We all know that a good headline sells a story, and headlines about the rich and privileged hanging out their dirty laundry in public are almost bound to make you stop and read. The trouble is when you stop and read between the lines the story is usually a lot less sensational and a lot more pedestrian.
The recent case of Fields v Fields is a case in point. Russian former beauty queen Ekaterina Parfenova Fields’ marriage to US lawyer Richard Fields collapsed after nine years. She demanded a lump sum of £2.6 million along with £500,000 annually to keep her and her children in the style to which they were accustomed in Kensington. Her husband countered with a £2.2 million lump sum offer and £230,000 a year, and dared to suggest as well that she try living in Battersea where it’s cheaper.
To most of us, these are big sums of money, but the wife wasn’t happy with the offer and the legal sparring until they had racked up £1.2 million in legal fees out of a pot of £6 million.
Mr Justice Holman admonished the couple for their “unedifying” dispute and had urged them to sit down and have a serious discussion about a settlement. They were unable to do so however , so the High Court eventually awarded Mrs Fields a reported £1.2 million lump sum and £320,000 per annum, plus £50,000 annually for the children. She got the property in Kensington and he kept the Manhattan apartment.
So who should we feel sorry for – her, him, both or neither? When it comes to spousal maintenance the court’s primary concern is addressing reasonable needs. She obviously thought her needs were greater than the judge did, and he ruled in accordance with his own views. So she didn’t get the level of payment she had sought but at the same time, the judge ruled out the husband’s idea that she should move to Battersea, by saying that the award reflected the fact that there was a limit to how far she could “reasonably be expected to move from the centre” since that is where she had lived in London. Hence the Kensington flat!
Several things strike me about this case. One is that perhaps she would received an award closer to her wishes if the former couple had been able to conduct a sensible discussion about reasonable needs, instead of arguing and frittering away over a fifth of their financial pot on unnecessary legal fees.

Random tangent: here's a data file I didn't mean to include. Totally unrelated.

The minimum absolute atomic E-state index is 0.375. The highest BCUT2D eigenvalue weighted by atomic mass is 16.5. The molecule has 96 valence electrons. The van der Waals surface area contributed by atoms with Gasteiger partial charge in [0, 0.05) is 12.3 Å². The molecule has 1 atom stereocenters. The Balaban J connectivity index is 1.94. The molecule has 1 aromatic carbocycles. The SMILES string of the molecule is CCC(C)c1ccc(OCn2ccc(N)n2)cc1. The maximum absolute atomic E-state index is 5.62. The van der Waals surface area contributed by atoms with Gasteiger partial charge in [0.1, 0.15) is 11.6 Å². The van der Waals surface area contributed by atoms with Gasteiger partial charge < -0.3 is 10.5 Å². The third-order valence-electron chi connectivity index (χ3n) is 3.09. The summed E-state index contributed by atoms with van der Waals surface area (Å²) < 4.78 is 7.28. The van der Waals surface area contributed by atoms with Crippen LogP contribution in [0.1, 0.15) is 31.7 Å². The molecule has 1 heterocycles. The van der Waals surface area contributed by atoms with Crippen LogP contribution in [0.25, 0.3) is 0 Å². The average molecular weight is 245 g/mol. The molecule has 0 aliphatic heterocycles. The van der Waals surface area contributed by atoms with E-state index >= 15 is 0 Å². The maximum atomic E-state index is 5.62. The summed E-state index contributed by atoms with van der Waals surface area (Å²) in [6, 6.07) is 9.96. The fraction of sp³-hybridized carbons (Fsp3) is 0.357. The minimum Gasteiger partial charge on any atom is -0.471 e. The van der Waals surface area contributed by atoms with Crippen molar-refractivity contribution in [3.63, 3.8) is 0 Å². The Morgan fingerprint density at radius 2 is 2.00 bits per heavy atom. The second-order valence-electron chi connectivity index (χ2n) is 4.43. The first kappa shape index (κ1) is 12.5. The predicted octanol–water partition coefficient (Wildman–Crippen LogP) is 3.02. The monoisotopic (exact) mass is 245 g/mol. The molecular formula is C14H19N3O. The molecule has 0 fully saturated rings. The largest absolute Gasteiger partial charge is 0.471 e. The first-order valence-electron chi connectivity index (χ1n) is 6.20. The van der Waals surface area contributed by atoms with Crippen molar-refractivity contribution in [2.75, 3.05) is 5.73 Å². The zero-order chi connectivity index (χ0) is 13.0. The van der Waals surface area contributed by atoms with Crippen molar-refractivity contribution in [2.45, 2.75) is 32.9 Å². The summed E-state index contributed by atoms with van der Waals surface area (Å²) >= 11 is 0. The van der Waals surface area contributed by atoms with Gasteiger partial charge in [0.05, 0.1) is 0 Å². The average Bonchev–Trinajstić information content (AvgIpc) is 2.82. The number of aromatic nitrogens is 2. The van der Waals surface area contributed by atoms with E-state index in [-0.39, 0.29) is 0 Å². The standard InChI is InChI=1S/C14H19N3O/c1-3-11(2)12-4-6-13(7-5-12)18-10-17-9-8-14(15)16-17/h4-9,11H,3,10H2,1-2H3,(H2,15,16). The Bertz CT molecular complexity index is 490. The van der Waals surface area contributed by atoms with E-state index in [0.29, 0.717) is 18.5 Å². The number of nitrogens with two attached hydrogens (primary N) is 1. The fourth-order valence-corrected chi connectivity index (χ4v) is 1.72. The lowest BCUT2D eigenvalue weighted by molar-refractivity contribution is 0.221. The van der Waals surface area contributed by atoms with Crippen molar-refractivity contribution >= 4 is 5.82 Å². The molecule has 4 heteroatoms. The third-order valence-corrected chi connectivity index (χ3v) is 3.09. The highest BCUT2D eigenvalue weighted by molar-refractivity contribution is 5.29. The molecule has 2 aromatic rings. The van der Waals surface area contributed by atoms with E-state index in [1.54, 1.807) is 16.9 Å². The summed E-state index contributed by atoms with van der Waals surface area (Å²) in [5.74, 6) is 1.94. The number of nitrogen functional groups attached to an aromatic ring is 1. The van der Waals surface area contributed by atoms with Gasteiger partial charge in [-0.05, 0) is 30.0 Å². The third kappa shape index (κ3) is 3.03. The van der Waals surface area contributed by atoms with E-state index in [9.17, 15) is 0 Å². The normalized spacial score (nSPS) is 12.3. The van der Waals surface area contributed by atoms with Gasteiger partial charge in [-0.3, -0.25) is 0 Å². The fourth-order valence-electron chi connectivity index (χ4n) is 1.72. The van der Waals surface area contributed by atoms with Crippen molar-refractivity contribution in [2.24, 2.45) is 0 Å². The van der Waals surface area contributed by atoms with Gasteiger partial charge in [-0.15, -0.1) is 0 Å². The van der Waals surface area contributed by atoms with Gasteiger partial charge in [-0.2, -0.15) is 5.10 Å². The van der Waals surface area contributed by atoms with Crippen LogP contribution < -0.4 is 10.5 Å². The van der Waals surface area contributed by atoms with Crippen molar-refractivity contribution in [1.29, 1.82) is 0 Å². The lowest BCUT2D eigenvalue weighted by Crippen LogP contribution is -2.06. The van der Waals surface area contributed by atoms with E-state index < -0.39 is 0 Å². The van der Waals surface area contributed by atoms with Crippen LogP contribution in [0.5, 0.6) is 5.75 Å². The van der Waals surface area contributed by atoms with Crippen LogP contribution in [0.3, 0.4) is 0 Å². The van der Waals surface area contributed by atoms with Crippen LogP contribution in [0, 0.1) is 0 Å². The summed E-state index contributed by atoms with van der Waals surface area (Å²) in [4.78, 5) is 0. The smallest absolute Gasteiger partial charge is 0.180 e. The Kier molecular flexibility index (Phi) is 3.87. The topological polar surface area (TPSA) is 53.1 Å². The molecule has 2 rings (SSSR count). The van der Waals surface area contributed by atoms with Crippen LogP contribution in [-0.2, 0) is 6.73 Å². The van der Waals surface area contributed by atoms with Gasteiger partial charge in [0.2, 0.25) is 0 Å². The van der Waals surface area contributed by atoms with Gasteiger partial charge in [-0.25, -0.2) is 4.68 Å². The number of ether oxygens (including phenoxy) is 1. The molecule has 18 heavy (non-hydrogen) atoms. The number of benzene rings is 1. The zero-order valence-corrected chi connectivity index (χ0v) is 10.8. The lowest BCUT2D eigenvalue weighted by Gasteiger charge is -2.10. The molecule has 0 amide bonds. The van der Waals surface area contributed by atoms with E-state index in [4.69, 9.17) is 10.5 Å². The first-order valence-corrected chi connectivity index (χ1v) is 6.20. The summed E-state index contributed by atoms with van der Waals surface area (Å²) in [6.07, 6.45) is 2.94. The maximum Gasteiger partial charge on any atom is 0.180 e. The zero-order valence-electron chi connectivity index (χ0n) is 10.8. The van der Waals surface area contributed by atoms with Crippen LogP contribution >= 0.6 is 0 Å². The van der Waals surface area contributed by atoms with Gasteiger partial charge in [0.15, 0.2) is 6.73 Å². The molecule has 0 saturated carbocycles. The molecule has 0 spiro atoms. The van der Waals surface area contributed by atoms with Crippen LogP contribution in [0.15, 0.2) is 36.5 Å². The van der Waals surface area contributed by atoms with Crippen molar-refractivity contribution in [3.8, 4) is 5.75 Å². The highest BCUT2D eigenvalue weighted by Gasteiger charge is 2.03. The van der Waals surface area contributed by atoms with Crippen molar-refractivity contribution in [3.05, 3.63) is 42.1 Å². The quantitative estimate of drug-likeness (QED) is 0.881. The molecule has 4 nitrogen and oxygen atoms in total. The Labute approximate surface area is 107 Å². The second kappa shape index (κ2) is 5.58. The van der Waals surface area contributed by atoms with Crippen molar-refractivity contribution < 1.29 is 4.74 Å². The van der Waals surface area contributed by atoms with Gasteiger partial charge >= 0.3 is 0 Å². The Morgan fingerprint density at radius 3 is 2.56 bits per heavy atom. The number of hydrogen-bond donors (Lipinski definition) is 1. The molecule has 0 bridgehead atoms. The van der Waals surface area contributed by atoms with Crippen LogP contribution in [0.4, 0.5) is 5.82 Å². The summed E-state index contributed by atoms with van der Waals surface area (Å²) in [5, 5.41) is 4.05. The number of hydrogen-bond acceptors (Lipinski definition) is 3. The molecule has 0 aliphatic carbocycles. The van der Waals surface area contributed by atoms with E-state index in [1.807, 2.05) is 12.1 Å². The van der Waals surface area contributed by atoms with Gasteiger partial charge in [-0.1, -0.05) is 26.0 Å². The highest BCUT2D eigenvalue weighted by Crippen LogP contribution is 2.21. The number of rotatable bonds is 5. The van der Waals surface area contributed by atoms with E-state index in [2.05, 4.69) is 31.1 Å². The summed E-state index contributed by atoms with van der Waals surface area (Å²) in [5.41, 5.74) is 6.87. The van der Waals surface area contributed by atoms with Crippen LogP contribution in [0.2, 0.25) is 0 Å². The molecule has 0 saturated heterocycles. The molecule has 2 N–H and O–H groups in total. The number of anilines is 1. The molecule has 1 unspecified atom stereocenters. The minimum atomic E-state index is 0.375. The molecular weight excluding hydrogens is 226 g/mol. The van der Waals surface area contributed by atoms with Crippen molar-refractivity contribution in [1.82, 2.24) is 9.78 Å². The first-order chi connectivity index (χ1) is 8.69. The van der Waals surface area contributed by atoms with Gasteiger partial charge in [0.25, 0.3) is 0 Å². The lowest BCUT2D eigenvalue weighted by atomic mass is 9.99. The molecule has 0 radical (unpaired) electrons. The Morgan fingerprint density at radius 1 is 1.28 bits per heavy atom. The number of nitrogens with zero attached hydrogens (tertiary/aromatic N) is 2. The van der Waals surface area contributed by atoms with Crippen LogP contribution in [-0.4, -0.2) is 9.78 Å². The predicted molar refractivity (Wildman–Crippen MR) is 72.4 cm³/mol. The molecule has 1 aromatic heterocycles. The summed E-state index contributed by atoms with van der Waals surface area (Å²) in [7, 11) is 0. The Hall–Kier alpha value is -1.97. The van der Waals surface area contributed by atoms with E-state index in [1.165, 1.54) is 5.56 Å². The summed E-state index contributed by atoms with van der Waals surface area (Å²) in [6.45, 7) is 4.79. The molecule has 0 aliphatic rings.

The other interesting aspect to this case is the fact that it runs counter to those headlines which regularly proclaim that London is the divorce capital of the world. Here was a judge urging a couple to place compromise and communication before courtroom confrontation.
And there is more to consider here. We have heard a lot recently about how men supposedly get the rough end of the stick in family courts . A firm specialising in male clients recently opened in London to take up cudgels in this cause. But on the other hand, a study recently published by the University of Warwick and University of Readings concluded that men are in reality not discriminated against in the family courts. The study looked at child contact applications and found that men were just as likely to have a contact application approved as women.
You might say that contact applications and divorce settlements are different things, but to my mind they are on the same continuum of family court business. If we can say that men aren’t discriminated against when it comes to contact with their children, it would seem fair to say that they’re probably not discriminated against when it comes to maintenance payouts either. And if that is the case, there is no need for men-only law firms in London.
Yes, these are broad brush strokes on the basis of a single case, but they are food for thought. The concept of ‘reasonable needs’ might not be an easy one to grasp, but people need to remember that the key word here is ‘need’ and not ‘want’. By arguing, Mrs Fields actually finished up getting less than her husband’s original counter-offer. So US lawyer Mr Fields was in fact not all that hard done by and an apartment in Manhattan is a nice thing to keep, especially given that he lives in Miami.
Mr Justice Holman declared that “this is a case which should have been very easy to settle.” I couldn’t agree more. If you find yourself caught up in a divorce or family dispute, always try to talk it out if you can and come to some kind of mutually acceptable agreement. Otherwise, whether you’re the husband or the wife, you might discover that the assets you thought you had have disappeared between one argument and the next, and once you reach that point nobody wins.